1. in the course of the study of each subject, as well as in the process of its final formulation, or in the stage of final decisions with regard to that study, to record the eventual different points of view of one or more churches (including the Orthodox whenever they would have such a point of view) with acute objectivity and not in a covert or impersonal way that would lead to misinterpretations and reactions within the churches;
  2. to take into consideration and to assess anew the ecumenical documents of a fundamental significance and weight on which the consensus of our churches has already been expressed (e.g. the Toronto Statement of 1950, the BEM document and the written reception of it, the CUV document and the responses to it).


2. Evaluation of the reasons that led some Orthodox churches to withdraw from the WCC

The reasons are certainly manifold. Independently of what the Orthodox churches involved are doing, these reasons should be examined also by the WCC with objectivity and sincerity. In other words, the WCC should ask itself: what is the degree of its own responsibility in those cases and what should and could the Council do to heal this situation?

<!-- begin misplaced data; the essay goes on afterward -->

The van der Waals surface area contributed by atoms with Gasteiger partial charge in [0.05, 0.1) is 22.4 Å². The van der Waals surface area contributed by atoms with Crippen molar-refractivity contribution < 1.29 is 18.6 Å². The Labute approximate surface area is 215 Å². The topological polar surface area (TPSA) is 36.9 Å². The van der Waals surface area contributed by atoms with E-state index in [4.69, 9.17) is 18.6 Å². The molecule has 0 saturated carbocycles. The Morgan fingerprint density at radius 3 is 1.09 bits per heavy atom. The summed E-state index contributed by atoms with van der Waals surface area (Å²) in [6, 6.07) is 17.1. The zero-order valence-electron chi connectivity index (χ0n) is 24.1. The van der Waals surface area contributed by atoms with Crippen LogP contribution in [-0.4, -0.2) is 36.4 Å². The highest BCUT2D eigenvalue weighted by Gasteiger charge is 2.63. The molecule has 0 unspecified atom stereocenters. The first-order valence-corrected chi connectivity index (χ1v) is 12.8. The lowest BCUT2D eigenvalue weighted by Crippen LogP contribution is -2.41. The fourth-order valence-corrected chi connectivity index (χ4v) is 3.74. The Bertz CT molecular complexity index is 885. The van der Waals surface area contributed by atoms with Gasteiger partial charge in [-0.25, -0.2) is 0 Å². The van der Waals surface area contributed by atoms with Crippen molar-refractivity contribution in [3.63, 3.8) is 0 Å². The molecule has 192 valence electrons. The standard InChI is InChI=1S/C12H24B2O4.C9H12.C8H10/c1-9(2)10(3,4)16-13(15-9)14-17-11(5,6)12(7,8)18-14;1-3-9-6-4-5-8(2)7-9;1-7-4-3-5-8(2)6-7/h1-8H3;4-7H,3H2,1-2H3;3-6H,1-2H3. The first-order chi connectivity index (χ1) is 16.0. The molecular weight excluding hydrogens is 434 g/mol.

1. Each church may have its own reasons, arising from the conscience of its hierarchs, clergy and flock. In this case, the Council should ask itself whether it has a certain responsibly for such a struggle of conscience within the local Orthodox church, whether the difficulties have reached the point of erosion and whether or not the situation can be healed. If there are ways of healing the situation with the understanding and contribution of the WCC, then our reflections and proposals for its restructuring should be taken seriously into consideration, in the hope that this could constitute a healing process.
  2. The reasons may be of a different nature from case to case, and they may derive from internal situations in an Orthodox church. Ideas, tendencies, movements, streams and reactions nurtured by various internal rivalries can provoke an immediate echo in the relationships of a local Church with other organizations, including the WCC. In such case the Council should be extremely careful and sensitive, so that detrimental tensions and confrontations within this Church would not be created.
  3. There are reasons provoked by conservative and mainly fundamentalist currents and tendencies within the churches, a phenomenon that is very common the last few years. Fundamentalism, as a harmful and reactionary phenomenon and element, needs to be examined by the WCC. The WCC should adopt the most accurate position vis-à-vis this phenomenon, in order to limit evil and irreparable consequences on the life of a particular Orthodox church.